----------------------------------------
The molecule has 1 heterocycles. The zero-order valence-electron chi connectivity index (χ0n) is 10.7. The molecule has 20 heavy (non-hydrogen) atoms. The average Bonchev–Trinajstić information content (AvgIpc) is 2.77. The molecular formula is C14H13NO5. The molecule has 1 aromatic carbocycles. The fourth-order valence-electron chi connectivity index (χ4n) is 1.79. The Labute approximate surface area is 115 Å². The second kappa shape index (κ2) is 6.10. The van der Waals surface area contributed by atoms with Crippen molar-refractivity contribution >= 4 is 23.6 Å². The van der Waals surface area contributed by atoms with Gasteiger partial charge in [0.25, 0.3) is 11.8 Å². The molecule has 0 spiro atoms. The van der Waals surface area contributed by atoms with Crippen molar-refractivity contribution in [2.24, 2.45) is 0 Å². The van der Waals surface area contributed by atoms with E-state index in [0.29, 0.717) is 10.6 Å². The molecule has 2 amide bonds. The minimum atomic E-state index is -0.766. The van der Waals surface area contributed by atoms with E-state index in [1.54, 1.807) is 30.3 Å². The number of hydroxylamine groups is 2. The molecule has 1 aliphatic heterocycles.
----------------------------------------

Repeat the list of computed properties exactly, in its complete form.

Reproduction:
The molecule has 1 heterocycles. The zero-order valence-electron chi connectivity index (χ0n) is 10.7. The molecule has 20 heavy (non-hydrogen) atoms. The average Bonchev–Trinajstić information content (AvgIpc) is 2.77. The molecular formula is C14H13NO5. The molecule has 1 aromatic carbocycles. The fourth-order valence-electron chi connectivity index (χ4n) is 1.79. The Labute approximate surface area is 115 Å². The second kappa shape index (κ2) is 6.10. The van der Waals surface area contributed by atoms with Crippen molar-refractivity contribution >= 4 is 23.6 Å². The van der Waals surface area contributed by atoms with Gasteiger partial charge in [0.25, 0.3) is 11.8 Å². The molecule has 0 spiro atoms. The van der Waals surface area contributed by atoms with Crippen molar-refractivity contribution in [2.24, 2.45) is 0 Å². The van der Waals surface area contributed by atoms with E-state index in [0.29, 0.717) is 10.6 Å². The molecule has 2 amide bonds. The minimum atomic E-state index is -0.766. The van der Waals surface area contributed by atoms with E-state index in [1.54, 1.807) is 30.3 Å². The number of hydroxylamine groups is 2. The molecule has 1 aliphatic heterocycles.